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Do you or does someone you love struggle with Bulimia? If so, treatment is essential and effective – but when trying to figure out what you need; it can all get pretty confusing.

To help you gain a better understanding of how to approach the treatment of this eating disorder, here are ten treatment guidelines for bulimia nervosa from the U.K. National Collaborating Center for Mental Health. 

Although these treatment guidelines were produced for a professional audience they are clear and comprehensible enough for anyone to grasp and may help you to get your head around the necessary steps on the road to better health and wellness.

10 Steps to the Treatment of Bulimia Nervosa

1. As a possible first step, patients should be encouraged to participate in an evidence based self help program. With support and encouragement, some patients with bulimia may find that an evidence based self help program alone produces effective recovery and remission.

2. Patients with bulimia should also be encouraged to get cognitive behavioral therapy for bulimia nervosa (CBT – BN), which is a form of cognitive behavioral therapy which is specifically designed to treat people with this eating disorder. An average course of treatment with CBT – BN consists of 16 to 20 sessions over a 4 or 5 month period.

3. If cognitive behavioral therapy (CBT) doesn’t work (or if people do not want CBT) then other forms of therapy should be suggested.

4. Interpersonal therapy is another effective treatment for bulimia, but patients should be informed that gains are typically made more slowly in interpersonal therapy than in CBT –BN. A typical course of interpersonal therapy for bulimia will proceed over 8 to 12 months.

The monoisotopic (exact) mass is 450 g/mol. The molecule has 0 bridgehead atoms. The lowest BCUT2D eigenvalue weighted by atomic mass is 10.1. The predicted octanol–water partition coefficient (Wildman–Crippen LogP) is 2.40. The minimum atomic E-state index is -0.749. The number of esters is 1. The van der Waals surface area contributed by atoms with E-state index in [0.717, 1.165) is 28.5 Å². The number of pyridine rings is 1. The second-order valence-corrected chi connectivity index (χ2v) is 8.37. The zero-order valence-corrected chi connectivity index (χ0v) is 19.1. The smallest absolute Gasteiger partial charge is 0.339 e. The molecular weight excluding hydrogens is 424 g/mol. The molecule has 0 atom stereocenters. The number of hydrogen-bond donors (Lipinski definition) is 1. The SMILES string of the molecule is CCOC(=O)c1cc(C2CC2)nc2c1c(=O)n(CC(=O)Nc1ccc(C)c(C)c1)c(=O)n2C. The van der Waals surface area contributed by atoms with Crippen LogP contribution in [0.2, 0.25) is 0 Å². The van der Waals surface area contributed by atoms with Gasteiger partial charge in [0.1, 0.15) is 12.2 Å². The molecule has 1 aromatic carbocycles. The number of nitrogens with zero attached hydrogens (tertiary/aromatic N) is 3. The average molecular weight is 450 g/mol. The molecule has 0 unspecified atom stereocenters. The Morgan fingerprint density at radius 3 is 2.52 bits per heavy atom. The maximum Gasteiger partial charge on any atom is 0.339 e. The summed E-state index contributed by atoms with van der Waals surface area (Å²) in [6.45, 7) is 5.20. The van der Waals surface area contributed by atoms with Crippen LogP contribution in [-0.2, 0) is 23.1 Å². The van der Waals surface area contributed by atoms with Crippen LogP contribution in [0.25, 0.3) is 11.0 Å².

5. Medications may also be considered as an alternative or complementary first step along with or instead of participation in an evidence based self help program.

6. Only antidepressants are effective in the treatment of bulimia nervosa. The most commonly used antidepressants are from the SSRI family. Antidepressants can reduce binging and purging behaviors.

7. Patients who have been purging heavily with laxatives or through vomiting may need to have their electrolyte balance checked. In most cases, reducing the purging behaviors is sufficient to restore an electrolyte balance, although a small percentage of patients may need medical intervention to restore balance.

8. The great majority of patients with bulimia can be treated on an outpatient basis.

9. Inpatient treatment may be necessary for patients at risk of self harm behaviors or those with suicidal thoughts or intentions. If inpatient care is warranted it should occur at a facility which specializes in treating eating disorders.

10. Patients with bulimia may also present with substance abuse problems. People with substance abuse problems are less likely to respond well to a standard program of care and treatment should be adapted to match the situation of the individual patient.1

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Page last updated Jun 24, 2012

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